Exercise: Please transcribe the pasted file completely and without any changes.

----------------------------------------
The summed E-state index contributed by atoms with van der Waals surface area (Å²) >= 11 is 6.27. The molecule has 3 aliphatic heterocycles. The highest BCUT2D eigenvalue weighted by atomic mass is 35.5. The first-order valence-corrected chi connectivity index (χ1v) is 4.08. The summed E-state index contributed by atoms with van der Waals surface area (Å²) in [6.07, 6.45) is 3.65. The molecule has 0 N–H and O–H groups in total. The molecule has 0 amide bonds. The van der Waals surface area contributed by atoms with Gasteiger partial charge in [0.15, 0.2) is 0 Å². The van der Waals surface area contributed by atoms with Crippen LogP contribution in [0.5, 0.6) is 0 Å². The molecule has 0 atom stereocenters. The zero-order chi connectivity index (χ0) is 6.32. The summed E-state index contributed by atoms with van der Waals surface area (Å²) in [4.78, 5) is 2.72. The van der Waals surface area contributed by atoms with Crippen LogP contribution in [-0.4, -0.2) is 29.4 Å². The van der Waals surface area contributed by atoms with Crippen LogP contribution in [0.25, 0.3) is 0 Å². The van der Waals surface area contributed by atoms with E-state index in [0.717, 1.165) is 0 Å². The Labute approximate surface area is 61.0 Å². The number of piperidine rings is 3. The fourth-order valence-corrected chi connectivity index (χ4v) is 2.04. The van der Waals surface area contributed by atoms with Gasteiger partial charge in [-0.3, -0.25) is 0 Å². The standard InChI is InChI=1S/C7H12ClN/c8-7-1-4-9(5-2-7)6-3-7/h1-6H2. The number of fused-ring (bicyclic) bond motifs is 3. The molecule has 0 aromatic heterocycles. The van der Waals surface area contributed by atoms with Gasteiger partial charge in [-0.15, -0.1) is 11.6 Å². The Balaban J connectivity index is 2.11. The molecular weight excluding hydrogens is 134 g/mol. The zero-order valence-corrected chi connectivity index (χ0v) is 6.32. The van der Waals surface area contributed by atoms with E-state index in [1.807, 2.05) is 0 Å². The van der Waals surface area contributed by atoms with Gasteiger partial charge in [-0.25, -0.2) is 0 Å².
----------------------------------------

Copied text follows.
The summed E-state index contributed by atoms with van der Waals surface area (Å²) >= 11 is 6.27. The molecule has 3 aliphatic heterocycles. The highest BCUT2D eigenvalue weighted by atomic mass is 35.5. The first-order valence-corrected chi connectivity index (χ1v) is 4.08. The summed E-state index contributed by atoms with van der Waals surface area (Å²) in [6.07, 6.45) is 3.65. The molecule has 0 N–H and O–H groups in total. The molecule has 0 amide bonds. The van der Waals surface area contributed by atoms with Gasteiger partial charge in [0.15, 0.2) is 0 Å². The van der Waals surface area contributed by atoms with Crippen LogP contribution in [0.5, 0.6) is 0 Å². The molecule has 0 atom stereocenters. The zero-order chi connectivity index (χ0) is 6.32. The summed E-state index contributed by atoms with van der Waals surface area (Å²) in [4.78, 5) is 2.72. The van der Waals surface area contributed by atoms with Crippen LogP contribution in [-0.4, -0.2) is 29.4 Å². The van der Waals surface area contributed by atoms with Crippen LogP contribution in [0.25, 0.3) is 0 Å². The van der Waals surface area contributed by atoms with E-state index in [0.717, 1.165) is 0 Å². The Labute approximate surface area is 61.0 Å². The number of piperidine rings is 3. The fourth-order valence-corrected chi connectivity index (χ4v) is 2.04. The van der Waals surface area contributed by atoms with Gasteiger partial charge in [-0.3, -0.25) is 0 Å². The standard InChI is InChI=1S/C7H12ClN/c8-7-1-4-9(5-2-7)6-3-7/h1-6H2. The number of fused-ring (bicyclic) bond motifs is 3. The molecule has 0 aromatic heterocycles. The van der Waals surface area contributed by atoms with Gasteiger partial charge in [-0.15, -0.1) is 11.6 Å². The Balaban J connectivity index is 2.11. The molecular weight excluding hydrogens is 134 g/mol. The zero-order valence-corrected chi connectivity index (χ0v) is 6.32. The van der Waals surface area contributed by atoms with E-state index in [1.807, 2.05) is 0 Å². The van der Waals surface area contributed by atoms with Gasteiger partial charge in [-0.25, -0.2) is 0 Å².